– 501(c)(3): Religious, Educational, Charitable, Scientific, Literary, Testing for Public Safety, to Foster National or International Amateur Sports Competitions, or Prevention of Cruelty to Children or Animals Organizations.
– 501(c)(4): Civic Leagues, Social Welfare Organizations, and Local Associations of Employees.
– 501(c)(5): Labor, agricultural, and Horticultural Organizations.
– 501(c)(6): Business Leagues, Chambers of Commerce, Real Estate Boards.
– 501(c)(7): Social and Recreational Clubs.
– 501(c)(8): Fraternal Beneficiary Societies and Associations.
– 501(c)(9): Voluntary Employee Beneficiary Associations.
– 501(c)(10): Domestic Fraternal Societies and Associations.
– 501(c)(11): Teachers’ Retirement Fund Associations.
– 501(c)(12): Benevolent Life Insurance Associations, Mutual Ditch or Irrigation Companies, Mutual or Cooperative Telephone Companies, and Like Organizations.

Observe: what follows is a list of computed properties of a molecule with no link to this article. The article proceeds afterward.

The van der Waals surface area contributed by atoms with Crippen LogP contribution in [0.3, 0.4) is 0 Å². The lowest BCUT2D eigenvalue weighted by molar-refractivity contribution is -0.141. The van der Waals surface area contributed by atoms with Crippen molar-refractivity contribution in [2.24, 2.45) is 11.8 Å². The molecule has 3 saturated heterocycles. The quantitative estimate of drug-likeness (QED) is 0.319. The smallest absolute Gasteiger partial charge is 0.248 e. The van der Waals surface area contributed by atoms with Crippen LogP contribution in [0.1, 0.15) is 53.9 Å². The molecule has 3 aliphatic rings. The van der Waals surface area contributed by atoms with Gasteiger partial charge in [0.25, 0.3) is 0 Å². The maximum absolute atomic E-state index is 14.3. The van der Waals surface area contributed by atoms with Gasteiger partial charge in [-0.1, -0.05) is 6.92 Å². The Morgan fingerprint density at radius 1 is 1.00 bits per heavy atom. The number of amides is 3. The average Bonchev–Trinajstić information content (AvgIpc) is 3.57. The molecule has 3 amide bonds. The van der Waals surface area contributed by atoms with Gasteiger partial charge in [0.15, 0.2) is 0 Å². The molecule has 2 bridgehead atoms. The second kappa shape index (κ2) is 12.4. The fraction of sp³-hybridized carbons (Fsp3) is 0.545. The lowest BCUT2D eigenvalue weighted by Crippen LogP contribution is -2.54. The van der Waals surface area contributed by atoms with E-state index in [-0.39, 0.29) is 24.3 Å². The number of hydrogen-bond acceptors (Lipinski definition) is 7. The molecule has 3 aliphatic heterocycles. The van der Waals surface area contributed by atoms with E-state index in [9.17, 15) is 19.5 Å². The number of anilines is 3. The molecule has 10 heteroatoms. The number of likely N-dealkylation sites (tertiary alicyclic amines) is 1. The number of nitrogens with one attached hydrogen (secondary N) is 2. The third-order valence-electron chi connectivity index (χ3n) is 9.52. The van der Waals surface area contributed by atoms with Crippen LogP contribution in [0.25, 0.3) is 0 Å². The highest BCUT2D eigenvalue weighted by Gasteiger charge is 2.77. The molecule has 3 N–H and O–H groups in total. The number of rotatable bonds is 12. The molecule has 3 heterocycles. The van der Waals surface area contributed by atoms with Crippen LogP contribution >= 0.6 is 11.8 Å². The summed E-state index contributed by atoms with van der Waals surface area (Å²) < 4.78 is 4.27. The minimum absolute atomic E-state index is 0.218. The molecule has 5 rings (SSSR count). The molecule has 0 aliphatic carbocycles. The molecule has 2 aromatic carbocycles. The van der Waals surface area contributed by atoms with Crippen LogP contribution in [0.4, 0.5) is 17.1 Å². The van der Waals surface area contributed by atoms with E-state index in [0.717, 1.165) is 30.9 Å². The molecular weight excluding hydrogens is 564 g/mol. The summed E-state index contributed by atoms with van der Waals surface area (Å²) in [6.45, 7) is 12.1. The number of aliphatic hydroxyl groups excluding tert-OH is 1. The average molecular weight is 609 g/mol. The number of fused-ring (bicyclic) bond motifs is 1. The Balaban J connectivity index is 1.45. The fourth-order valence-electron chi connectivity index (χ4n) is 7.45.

– 501(c)(13): Cemetery Companies.
– 501(c)(14): State-Chartered Credit Unions, Mutual Reserve Funds.
– 501(c)(15): Mutual Insurance Companies or Associations.
– 501(c)(16): Cooperative Organizations to Finance Crop Operations.
– 501(c)(17): Supplemental Unemployment Benefit Trusts.
– 501(c)(18): Employee Funded Pension Trust (created before 25th, June, 1959).
– 501(c)(19): Post or Organization of Past or Present Members of the Armed Forces.
– 501(c)(20): Group Legal Services Plan Organizations.
– 501(c)(21): Black Lung Benefit Trusts.
– 501(c)(22): Withdrawal Liability Payment Fund.
– 501(c)(23): Veterans Organizations.
– 501(c)(24): Section 4049 ERISA Trusts.
– 501(c)(25): Real Property Title-Holding Corporations or Trusts with Multiple Parents.
– 501(c)(26): State-Sponsored Organization Providing Health Coverage for High-Risk Individuals.
– 501(c)(27): State-Sponsored Workers’ Compensation Reinsurance Organization.
– 501(c)(28): National Railroad Retirement Investment Trust.
– 501(c)(29): Qualified Nonprofit Health Insurance Issuers.